AmigaDOS | Scripting

AmigaDOS Part II – Startup Sequences

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The Amiga startup-sequence is a script file located inside the S: logical device (usually SYS:s) and executed at boot time. This script is responsible for system initialization: patching the rom, adding disk buffers, loading drivers and mounting devices, launching services, making assigns, creating ram folders..

My 1.3 startup-sequence

For my Amiga 500 configuration (on WinUAE) I’m using two hard disks, one for workbench and the other for programs and data. The primary use of this setup is for coding and the main apps installed are the Lattice (C v5, C++ v5.1) and SAS/C (v 6.5) compilers. At the end of my custom startup-sequence I inserted a prompt where the user can make a choice: starting the workbench, initing the environment for one of the installed compilers (making the assigns and updating the path) or do nothing and continue with the shell.

Here is my 1.3 startup-sequence:

Let’s see the interesting lines:

Line 35:  DMouse >NIL: -A0 -a1 -w1 Here I’m launching DMouse v1.09[a], a mouse accelerator, auto window activator and much more.

Line 37:  FKeys.NewWSH ; window switcher Starting the FKeys v1.1[b], a sort of tab-switcher  which adds window and screen switching functions to the function keys in conjunction with the left Amiga key.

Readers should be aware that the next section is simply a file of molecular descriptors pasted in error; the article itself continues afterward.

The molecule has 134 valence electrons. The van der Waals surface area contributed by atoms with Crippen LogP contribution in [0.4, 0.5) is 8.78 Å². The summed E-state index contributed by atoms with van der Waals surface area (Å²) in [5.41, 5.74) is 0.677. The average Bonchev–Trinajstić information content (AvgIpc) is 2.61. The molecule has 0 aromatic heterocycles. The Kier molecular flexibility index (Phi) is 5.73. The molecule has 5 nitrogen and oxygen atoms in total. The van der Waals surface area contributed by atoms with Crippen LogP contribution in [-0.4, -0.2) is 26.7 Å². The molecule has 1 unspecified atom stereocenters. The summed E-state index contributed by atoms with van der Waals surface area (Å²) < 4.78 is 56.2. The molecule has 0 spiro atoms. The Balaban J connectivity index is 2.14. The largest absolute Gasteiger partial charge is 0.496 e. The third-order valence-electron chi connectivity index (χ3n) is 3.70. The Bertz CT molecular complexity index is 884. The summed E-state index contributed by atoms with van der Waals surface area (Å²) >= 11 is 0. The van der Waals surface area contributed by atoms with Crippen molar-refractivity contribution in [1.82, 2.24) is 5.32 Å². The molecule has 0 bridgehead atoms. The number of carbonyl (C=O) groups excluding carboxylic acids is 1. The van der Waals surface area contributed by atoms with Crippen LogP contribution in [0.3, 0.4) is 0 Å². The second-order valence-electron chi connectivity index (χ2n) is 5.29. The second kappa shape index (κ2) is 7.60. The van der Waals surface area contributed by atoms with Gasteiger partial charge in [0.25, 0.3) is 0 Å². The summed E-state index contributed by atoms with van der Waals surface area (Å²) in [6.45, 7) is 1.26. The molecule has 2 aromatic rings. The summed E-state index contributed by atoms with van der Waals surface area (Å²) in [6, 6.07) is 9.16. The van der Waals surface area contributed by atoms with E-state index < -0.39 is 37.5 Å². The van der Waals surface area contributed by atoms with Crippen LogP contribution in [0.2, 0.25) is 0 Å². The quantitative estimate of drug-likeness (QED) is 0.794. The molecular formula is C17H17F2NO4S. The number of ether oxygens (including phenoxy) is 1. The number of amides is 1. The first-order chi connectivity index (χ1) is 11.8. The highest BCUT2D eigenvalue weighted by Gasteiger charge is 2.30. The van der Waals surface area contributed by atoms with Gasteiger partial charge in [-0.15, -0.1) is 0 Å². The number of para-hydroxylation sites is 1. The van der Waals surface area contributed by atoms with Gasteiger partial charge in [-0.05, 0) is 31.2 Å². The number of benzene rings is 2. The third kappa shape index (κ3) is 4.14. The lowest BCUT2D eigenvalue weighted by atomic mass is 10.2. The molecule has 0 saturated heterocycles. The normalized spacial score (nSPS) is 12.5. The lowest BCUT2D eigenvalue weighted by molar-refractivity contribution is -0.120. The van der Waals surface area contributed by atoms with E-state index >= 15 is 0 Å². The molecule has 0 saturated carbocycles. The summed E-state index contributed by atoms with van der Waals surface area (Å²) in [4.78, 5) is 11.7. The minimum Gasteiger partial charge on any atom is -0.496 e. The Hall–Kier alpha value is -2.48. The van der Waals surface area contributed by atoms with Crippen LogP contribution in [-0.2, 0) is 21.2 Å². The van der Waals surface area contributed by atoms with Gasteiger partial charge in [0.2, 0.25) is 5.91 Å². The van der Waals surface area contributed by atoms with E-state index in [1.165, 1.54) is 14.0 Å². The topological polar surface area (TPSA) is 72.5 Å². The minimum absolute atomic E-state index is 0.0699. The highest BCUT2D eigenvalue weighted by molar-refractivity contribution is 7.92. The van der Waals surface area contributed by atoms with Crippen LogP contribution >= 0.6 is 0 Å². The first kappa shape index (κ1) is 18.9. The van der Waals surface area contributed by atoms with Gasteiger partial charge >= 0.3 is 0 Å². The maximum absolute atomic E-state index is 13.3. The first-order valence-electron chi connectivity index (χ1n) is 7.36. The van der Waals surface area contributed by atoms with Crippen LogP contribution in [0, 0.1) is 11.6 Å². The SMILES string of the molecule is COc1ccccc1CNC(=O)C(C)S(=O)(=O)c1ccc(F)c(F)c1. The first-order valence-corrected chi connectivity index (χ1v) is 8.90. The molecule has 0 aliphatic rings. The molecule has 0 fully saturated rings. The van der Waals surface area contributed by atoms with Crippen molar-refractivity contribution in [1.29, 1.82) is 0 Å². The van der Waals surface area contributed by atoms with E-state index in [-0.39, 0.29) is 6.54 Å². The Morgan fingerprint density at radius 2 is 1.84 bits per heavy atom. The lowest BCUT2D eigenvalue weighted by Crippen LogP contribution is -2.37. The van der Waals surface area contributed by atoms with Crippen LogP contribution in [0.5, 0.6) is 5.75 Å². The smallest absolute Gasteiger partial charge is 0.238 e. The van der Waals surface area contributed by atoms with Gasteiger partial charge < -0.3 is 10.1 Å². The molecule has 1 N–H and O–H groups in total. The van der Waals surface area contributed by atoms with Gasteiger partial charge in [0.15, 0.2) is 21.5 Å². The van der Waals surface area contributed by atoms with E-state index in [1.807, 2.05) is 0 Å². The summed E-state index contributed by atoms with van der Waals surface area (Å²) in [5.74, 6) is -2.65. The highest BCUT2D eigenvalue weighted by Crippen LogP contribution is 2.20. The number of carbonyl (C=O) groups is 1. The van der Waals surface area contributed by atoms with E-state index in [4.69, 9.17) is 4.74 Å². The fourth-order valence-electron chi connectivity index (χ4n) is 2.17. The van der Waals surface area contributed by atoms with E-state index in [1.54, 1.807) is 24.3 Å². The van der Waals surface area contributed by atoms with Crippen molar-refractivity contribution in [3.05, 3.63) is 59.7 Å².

Lines 39-51: In these lines I’m launching the WShell 2.0[c] console handler and its tools. First I replace the CON: handler with the WShell DisplayHandler: in line 40  Assign CON: REMOVE I remove the CON: device, then in line 43 DHOpts CON:0/0/640/256/New/CLOSE PIP: I mount the WShell handler. In line 46 FComp >NIL: I start the Filename Completion tool and in line 49  SetExecute patches the AmigadDOS Execute command to use the WShell environment when invoking a shell script. Finally, in line 51  NewWSH "CON://640/256/WShell/CLOSE" FROM S:selector-script QUIET a new WShell is created using S:Selector-script as startup.

Let’s see the selector-script contents:

On line 1 the WShell-startup script is executed which sets a short alias for the Execute command and the prompt format:

On line 10 the UserChoice command is called. It’s a little C program that I wrote for user interaction inside a script. It reads a number (0-9) from the standard input and sets an environment variable (user_selection_<n>) according to the number written. Then in the selector-script I simply check the existence of the corresponding file for each environment variable in the ENV: folder.

Here is the source of the UserChoice command:

Here is a video showing the boot sequence, some script execution, autocompletion and window switching:


  1. DMouse v1.09 on Aminet (Fish disk 160) []
  2. FKeys v1.1 on Aminet (Fish disk 562) []
  3. WShell 2.0 description on Aminet (txt) – WShell 2.0 documentation (PDF)  []

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